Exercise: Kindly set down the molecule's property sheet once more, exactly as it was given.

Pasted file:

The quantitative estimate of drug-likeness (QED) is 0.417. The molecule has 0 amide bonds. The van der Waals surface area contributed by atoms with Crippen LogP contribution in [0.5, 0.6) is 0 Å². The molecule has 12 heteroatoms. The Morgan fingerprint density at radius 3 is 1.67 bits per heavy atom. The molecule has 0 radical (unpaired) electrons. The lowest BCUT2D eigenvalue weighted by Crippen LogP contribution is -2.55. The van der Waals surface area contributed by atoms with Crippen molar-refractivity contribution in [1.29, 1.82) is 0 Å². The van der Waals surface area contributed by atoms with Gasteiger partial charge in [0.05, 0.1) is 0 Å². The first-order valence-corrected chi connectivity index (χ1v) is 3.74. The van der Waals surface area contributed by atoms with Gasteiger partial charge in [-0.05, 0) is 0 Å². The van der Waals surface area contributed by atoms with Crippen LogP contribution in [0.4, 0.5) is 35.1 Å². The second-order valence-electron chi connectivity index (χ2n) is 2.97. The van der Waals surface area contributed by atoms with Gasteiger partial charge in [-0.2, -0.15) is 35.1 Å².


The quantitative estimate of drug-likeness (QED) is 0.417. The molecule has 0 amide bonds. The van der Waals surface area contributed by atoms with Crippen LogP contribution in [0.5, 0.6) is 0 Å². The molecule has 12 heteroatoms. The Morgan fingerprint density at radius 3 is 1.67 bits per heavy atom. The molecule has 0 radical (unpaired) electrons. The lowest BCUT2D eigenvalue weighted by Crippen LogP contribution is -2.55. The van der Waals surface area contributed by atoms with Crippen molar-refractivity contribution in [1.29, 1.82) is 0 Å². The van der Waals surface area contributed by atoms with Gasteiger partial charge in [0.05, 0.1) is 0 Å². The first-order valence-corrected chi connectivity index (χ1v) is 3.74. The van der Waals surface area contributed by atoms with Gasteiger partial charge in [-0.05, 0) is 0 Å². The van der Waals surface area contributed by atoms with Crippen LogP contribution in [0.4, 0.5) is 35.1 Å². The second-order valence-electron chi connectivity index (χ2n) is 2.97. The van der Waals surface area contributed by atoms with Gasteiger partial charge in [-0.2, -0.15) is 35.1 Å².